19th-century Physicist Quotes
According to my views, aiming at quantitative investigations, that is at establishing relations between measurements of phenomena, should take first place in the experimental practice of physics. By measurement to knowledge [door meten tot weten] I should like to write as a motto above the entrance to every physics laboratory.
It must be confessed that the new quantum mechanics is far from satisfying the requirements of the layman who seeks to clothe his conceptions in figurative language. Indeed, its originators probably hold that such symbolic representation is inherently impossible. It is earnestly to be hoped that this is not their last word on the subject, and that they may yet be successful in expressing the quantum postulate in picturesque form.
A scientific man, in so far as he influences the progress of science cannot be far ahead of his time, and though his writings may be read and admired centuries after his death, he will have written in vain if he has not been appreciated by his contemporaries or by those who immediately followed.
A simple calculation shows that from the classical theory follows that we should find a broadening of the beam with the maximum intensity on the place of the beam without field. However, from the quantum theory follows that we should find there no intensity at all, and deflected molecules on both sides. The beam should split up in two beams corresponding to the two orientations of the magnet. The experiment decided in favor of the quantum theory.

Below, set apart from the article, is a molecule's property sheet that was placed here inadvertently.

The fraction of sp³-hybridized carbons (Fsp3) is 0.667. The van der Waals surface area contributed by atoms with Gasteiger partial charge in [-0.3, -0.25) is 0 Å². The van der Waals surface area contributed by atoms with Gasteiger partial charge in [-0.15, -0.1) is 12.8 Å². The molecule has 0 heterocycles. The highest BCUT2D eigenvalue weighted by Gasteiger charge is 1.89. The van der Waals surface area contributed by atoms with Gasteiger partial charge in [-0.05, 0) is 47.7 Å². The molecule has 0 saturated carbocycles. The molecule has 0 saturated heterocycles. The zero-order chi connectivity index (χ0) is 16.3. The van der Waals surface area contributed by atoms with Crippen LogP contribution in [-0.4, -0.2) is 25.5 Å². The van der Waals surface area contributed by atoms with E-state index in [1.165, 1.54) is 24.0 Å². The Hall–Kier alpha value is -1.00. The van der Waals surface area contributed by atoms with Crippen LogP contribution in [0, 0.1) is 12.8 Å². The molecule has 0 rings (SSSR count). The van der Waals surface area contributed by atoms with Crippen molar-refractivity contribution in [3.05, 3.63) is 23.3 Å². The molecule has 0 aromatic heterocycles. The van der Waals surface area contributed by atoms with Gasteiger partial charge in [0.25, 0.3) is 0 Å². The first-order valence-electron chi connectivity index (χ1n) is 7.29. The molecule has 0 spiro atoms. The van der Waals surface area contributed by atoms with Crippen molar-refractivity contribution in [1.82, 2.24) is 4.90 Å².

If a poet could at the same time be a physicist, he might convey to others the pleasure, the satisfaction, almost the reverence, which the subject inspires. The aesthetic side of the subject is, I confess, by no means the least attractive to me. Especially is its fascination felt in the branch which deals with light.
The highest object to which the natural sciences are constrained to aim, but which they will never reach, is the determination of the forces, which are present in nature, and of the state of matter at any given moment - that is, the reduction of all the phenomena of nature to mechanics.
I thank God humbly and sincerely. God, who has visited us with many trials, and led us like the Israelites of old from place to place without any certain abode, bless, we beseech Thee, our return home, and mercifully grant that the afflictions and anxieties of that long probation may bear fruit in a more self-denying and godly life ; and that we may have our hearts fixed on a yet more abiding resting-place, eternal in the heavens, for Jesus Christ's sake.'
Compare, for instance, the accuracy with which we can describe and foretell the path of a planet with our ignorance of the movements of the atmosphere as dependent on the heat of the sun. The planet keeps to the astronomer's timetable, but the wind still bloweth almost where it listeth.
I ndeed, one of the most important of our fundamental assumptions must be that the ether not only occupies all space between molecules, atoms, or electrons, but that it pervades all these particles. We shall add the hypothesis that, though the particles may move, the ether always remains at rest.